Why we should accompany patriotism with documenting history

Where we are from is what makes us who we are

In Summary

• Many Kenyans turned up to sight-see in tourism sites that were free for the day

• We should document our cultural history and heritage as we uphold our identity

 Happy Jamhuri Day, dear reader!

Sixty years since we became a republic is not a joke. 

Genuinely speaking, we wouldn’t be here if it were not for our founding fathers… and mothers, if it counts.

Still in the spirit of Jamhuri, it is true that we have achieved a lot over the years, but are we there yet? Certainly not, but you can agree to disagree with me.

The self-liberation and Independence we got doesn’t really feel the same today. It doesn’t feel like we were actually set free.

Yet again, my observations and thoughts equally do not reflect yours.

We are not going to politicise this writing but rather, we are going to focus on what defines us away from the common politics. 

On the national holiday, I was very much impressed by how the government made the announcement of free entries to national parks, museums, reserves and even monuments.

I found it a good thing before the government finalises on starting a new year with increased rates to those visiting our beautiful sites.

Another impressive thing was the number of Kenyans who turned up to go and sight-see, and they brought their kids along, which was also a beautiful thing. 

It brought joy to my heart seeing so many people post about how they spent their holiday, appreciating our national heritage.

To see young children who have probably never visited parks or museums get a chance to learn about our history even in the simplest way possible. 

We really took the 'Daima, Mimi ni Mkenya' slogan to the heart.

If you celebrated yours in a different way that truly signifies your love for your country, well done, dear reader! Daima, Wewe ni Mkenya.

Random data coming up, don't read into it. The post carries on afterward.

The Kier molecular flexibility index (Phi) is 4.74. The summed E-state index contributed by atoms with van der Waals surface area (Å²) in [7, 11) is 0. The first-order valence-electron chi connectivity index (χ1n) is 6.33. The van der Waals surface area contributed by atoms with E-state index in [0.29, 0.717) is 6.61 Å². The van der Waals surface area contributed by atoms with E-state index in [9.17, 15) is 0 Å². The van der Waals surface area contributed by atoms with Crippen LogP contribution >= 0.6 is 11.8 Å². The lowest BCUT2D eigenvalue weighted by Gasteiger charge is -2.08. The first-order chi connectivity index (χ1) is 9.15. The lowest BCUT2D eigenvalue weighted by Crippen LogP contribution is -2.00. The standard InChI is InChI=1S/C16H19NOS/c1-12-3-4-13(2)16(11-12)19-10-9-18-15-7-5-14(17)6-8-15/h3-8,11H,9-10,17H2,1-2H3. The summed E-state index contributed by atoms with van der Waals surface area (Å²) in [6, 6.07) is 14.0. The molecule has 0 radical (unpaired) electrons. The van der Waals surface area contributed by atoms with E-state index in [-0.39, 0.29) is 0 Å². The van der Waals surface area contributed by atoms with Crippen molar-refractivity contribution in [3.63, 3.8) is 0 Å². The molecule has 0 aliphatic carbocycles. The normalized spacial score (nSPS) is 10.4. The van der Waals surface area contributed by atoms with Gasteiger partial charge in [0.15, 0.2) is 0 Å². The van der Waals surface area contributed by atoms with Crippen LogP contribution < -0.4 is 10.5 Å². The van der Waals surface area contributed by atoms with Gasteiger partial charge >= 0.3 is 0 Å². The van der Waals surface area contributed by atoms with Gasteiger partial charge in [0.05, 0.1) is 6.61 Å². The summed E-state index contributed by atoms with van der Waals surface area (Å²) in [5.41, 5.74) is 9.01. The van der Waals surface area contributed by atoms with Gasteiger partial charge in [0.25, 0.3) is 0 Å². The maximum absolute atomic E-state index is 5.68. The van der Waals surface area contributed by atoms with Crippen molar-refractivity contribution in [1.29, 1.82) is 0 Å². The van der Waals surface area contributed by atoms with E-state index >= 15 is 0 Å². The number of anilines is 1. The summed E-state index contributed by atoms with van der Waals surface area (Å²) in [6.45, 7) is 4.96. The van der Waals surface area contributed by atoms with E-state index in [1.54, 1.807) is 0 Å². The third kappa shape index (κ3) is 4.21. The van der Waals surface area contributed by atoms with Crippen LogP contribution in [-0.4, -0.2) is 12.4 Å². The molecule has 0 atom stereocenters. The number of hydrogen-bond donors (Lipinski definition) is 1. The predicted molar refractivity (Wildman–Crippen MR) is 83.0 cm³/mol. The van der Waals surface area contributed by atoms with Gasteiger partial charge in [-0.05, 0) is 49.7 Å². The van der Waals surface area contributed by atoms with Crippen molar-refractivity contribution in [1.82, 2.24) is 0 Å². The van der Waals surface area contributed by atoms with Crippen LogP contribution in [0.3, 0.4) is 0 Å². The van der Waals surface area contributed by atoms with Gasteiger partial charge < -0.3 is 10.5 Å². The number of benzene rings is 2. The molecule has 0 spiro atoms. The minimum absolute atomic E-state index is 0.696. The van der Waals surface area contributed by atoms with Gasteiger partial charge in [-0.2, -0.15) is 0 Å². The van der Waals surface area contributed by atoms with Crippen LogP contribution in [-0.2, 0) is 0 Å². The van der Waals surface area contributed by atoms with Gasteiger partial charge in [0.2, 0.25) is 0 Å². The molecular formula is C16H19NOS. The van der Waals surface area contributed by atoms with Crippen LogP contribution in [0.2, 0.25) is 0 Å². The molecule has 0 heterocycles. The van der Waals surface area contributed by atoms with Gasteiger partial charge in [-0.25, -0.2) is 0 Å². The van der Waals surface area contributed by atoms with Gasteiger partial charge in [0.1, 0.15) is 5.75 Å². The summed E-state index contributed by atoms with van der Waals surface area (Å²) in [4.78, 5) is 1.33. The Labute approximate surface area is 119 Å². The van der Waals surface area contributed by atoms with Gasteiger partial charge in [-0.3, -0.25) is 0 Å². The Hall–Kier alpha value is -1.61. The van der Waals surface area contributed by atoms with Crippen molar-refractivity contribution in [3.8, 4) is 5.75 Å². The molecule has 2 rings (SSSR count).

As we uphold our identity as Kenyans, my hope and prayer is that we document our cultural history and heritage. 

Whether it is the good or bad, we still need that kind of information to be carried on to future generations.

That is what makes us and is still making us who we are.

Every one of us has contributed to the prosperity of this great nation in one way or another, and we plan to uphold that even if it is within or without the country.

My hope and prayer is that we see more writing and storytelling on who we are, and we get to learn everyday from each other, the old and young.

You read and interact with me on this platform of Tamaduni Zetu, and I learn a lot from you as you learn a lot from me. 

This is my way of documenting part of what makes us who we are so that more and more people can benefit from my writings, which are pretty conversational, if I may say so.

It goes on e-paper and also still goes online because we live in a digital world that is ever evolving. 

How are you documenting your Kenyan story to contribute to our history?

Let’s purpose to look for more ways and explore more ideas on how we can continue forging forward as a great nation and writing as well rewriting our history. 

We do not want to be forgotten, so let’s get creative and continue making Kenya the capital of Africa as many people in the global north think we are.

We might be at crossroads most of the time, but we cannot let that deter us.

Again, happy 60 years, dear reader.

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